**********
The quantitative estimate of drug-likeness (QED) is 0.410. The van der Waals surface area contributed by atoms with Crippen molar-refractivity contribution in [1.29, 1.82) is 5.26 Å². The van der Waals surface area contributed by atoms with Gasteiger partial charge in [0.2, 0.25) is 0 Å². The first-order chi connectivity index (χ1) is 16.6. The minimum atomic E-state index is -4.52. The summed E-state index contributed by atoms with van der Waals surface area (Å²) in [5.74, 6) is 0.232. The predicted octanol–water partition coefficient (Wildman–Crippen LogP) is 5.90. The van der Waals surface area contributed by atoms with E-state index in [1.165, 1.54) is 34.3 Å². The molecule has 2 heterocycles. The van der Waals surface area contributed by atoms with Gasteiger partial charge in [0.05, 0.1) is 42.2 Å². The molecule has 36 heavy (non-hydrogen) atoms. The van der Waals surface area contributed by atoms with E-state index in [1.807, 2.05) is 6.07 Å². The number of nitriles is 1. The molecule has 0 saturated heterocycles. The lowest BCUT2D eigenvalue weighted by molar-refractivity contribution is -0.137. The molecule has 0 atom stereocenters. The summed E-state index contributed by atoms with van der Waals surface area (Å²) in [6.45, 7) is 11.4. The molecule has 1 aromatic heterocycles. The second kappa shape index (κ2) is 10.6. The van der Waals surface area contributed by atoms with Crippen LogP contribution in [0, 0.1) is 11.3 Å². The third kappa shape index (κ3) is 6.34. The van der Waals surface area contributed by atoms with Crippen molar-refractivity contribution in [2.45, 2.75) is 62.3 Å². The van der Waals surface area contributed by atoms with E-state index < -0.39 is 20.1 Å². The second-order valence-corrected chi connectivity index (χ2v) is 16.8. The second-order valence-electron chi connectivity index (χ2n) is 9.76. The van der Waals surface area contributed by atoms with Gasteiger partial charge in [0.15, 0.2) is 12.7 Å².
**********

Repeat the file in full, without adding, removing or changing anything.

The quantitative estimate of drug-likeness (QED) is 0.410. The van der Waals surface area contributed by atoms with Crippen molar-refractivity contribution in [1.29, 1.82) is 5.26 Å². The van der Waals surface area contributed by atoms with Gasteiger partial charge in [0.2, 0.25) is 0 Å². The first-order chi connectivity index (χ1) is 16.6. The minimum atomic E-state index is -4.52. The summed E-state index contributed by atoms with van der Waals surface area (Å²) in [5.74, 6) is 0.232. The predicted octanol–water partition coefficient (Wildman–Crippen LogP) is 5.90. The van der Waals surface area contributed by atoms with E-state index in [1.165, 1.54) is 34.3 Å². The molecule has 2 heterocycles. The van der Waals surface area contributed by atoms with Gasteiger partial charge in [0.05, 0.1) is 42.2 Å². The molecule has 36 heavy (non-hydrogen) atoms. The van der Waals surface area contributed by atoms with E-state index in [1.807, 2.05) is 6.07 Å². The number of nitriles is 1. The molecule has 0 saturated heterocycles. The lowest BCUT2D eigenvalue weighted by molar-refractivity contribution is -0.137. The molecule has 0 atom stereocenters. The summed E-state index contributed by atoms with van der Waals surface area (Å²) in [6.45, 7) is 11.4. The molecule has 1 aromatic heterocycles. The second kappa shape index (κ2) is 10.6. The van der Waals surface area contributed by atoms with Crippen LogP contribution in [0, 0.1) is 11.3 Å². The third kappa shape index (κ3) is 6.34. The van der Waals surface area contributed by atoms with Crippen molar-refractivity contribution in [2.45, 2.75) is 62.3 Å². The van der Waals surface area contributed by atoms with E-state index < -0.39 is 20.1 Å². The second-order valence-corrected chi connectivity index (χ2v) is 16.8. The second-order valence-electron chi connectivity index (χ2n) is 9.76. The van der Waals surface area contributed by atoms with Gasteiger partial charge in [0.15, 0.2) is 12.7 Å².